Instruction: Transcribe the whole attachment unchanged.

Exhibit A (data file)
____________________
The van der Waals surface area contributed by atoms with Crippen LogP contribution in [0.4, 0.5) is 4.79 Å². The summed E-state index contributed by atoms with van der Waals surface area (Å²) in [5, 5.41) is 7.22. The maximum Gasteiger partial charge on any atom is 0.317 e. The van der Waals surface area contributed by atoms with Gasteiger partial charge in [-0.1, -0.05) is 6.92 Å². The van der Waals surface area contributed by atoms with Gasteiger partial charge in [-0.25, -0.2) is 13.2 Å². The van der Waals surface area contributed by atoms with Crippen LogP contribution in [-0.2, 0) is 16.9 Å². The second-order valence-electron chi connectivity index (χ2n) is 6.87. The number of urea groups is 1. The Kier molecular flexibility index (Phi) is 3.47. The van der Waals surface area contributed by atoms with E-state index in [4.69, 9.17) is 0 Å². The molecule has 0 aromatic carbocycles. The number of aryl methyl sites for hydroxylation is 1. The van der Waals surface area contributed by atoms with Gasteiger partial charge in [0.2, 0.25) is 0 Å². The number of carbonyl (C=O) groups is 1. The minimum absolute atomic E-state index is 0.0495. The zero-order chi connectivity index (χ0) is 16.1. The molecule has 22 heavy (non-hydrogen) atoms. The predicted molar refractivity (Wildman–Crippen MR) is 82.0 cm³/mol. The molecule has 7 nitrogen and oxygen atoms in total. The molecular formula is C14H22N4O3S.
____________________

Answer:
The van der Waals surface area contributed by atoms with Crippen LogP contribution in [0.4, 0.5) is 4.79 Å². The summed E-state index contributed by atoms with van der Waals surface area (Å²) in [5, 5.41) is 7.22. The maximum Gasteiger partial charge on any atom is 0.317 e. The van der Waals surface area contributed by atoms with Gasteiger partial charge in [-0.1, -0.05) is 6.92 Å². The van der Waals surface area contributed by atoms with Gasteiger partial charge in [-0.25, -0.2) is 13.2 Å². The van der Waals surface area contributed by atoms with Crippen LogP contribution in [-0.2, 0) is 16.9 Å². The second-order valence-electron chi connectivity index (χ2n) is 6.87. The number of urea groups is 1. The Kier molecular flexibility index (Phi) is 3.47. The van der Waals surface area contributed by atoms with E-state index in [4.69, 9.17) is 0 Å². The molecule has 0 aromatic carbocycles. The number of aryl methyl sites for hydroxylation is 1. The van der Waals surface area contributed by atoms with Gasteiger partial charge in [0.2, 0.25) is 0 Å². The number of carbonyl (C=O) groups is 1. The minimum absolute atomic E-state index is 0.0495. The zero-order chi connectivity index (χ0) is 16.1. The molecule has 22 heavy (non-hydrogen) atoms. The predicted molar refractivity (Wildman–Crippen MR) is 82.0 cm³/mol. The molecule has 7 nitrogen and oxygen atoms in total. The molecular formula is C14H22N4O3S.